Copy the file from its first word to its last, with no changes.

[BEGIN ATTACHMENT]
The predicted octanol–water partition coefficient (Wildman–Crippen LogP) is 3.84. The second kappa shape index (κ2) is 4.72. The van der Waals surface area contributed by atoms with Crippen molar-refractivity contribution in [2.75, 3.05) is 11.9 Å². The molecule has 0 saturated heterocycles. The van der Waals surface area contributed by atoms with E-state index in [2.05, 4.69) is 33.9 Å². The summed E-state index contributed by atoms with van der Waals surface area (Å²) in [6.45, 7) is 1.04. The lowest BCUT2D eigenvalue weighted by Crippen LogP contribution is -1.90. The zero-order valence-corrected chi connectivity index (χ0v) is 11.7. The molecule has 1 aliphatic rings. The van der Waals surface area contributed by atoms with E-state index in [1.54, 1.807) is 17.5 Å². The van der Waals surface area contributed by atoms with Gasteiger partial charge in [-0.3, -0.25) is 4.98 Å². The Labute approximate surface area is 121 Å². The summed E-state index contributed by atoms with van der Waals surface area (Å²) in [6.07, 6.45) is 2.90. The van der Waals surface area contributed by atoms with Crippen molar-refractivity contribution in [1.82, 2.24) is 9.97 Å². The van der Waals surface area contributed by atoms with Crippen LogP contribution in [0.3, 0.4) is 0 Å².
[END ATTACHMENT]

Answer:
The predicted octanol–water partition coefficient (Wildman–Crippen LogP) is 3.84. The second kappa shape index (κ2) is 4.72. The van der Waals surface area contributed by atoms with Crippen molar-refractivity contribution in [2.75, 3.05) is 11.9 Å². The molecule has 0 saturated heterocycles. The van der Waals surface area contributed by atoms with E-state index in [2.05, 4.69) is 33.9 Å². The summed E-state index contributed by atoms with van der Waals surface area (Å²) in [6.45, 7) is 1.04. The lowest BCUT2D eigenvalue weighted by Crippen LogP contribution is -1.90. The zero-order valence-corrected chi connectivity index (χ0v) is 11.7. The molecule has 1 aliphatic rings. The van der Waals surface area contributed by atoms with E-state index in [1.54, 1.807) is 17.5 Å². The van der Waals surface area contributed by atoms with Gasteiger partial charge in [-0.3, -0.25) is 4.98 Å². The Labute approximate surface area is 121 Å². The summed E-state index contributed by atoms with van der Waals surface area (Å²) in [6.07, 6.45) is 2.90. The van der Waals surface area contributed by atoms with Crippen molar-refractivity contribution in [1.82, 2.24) is 9.97 Å². The van der Waals surface area contributed by atoms with Crippen LogP contribution in [0.3, 0.4) is 0 Å².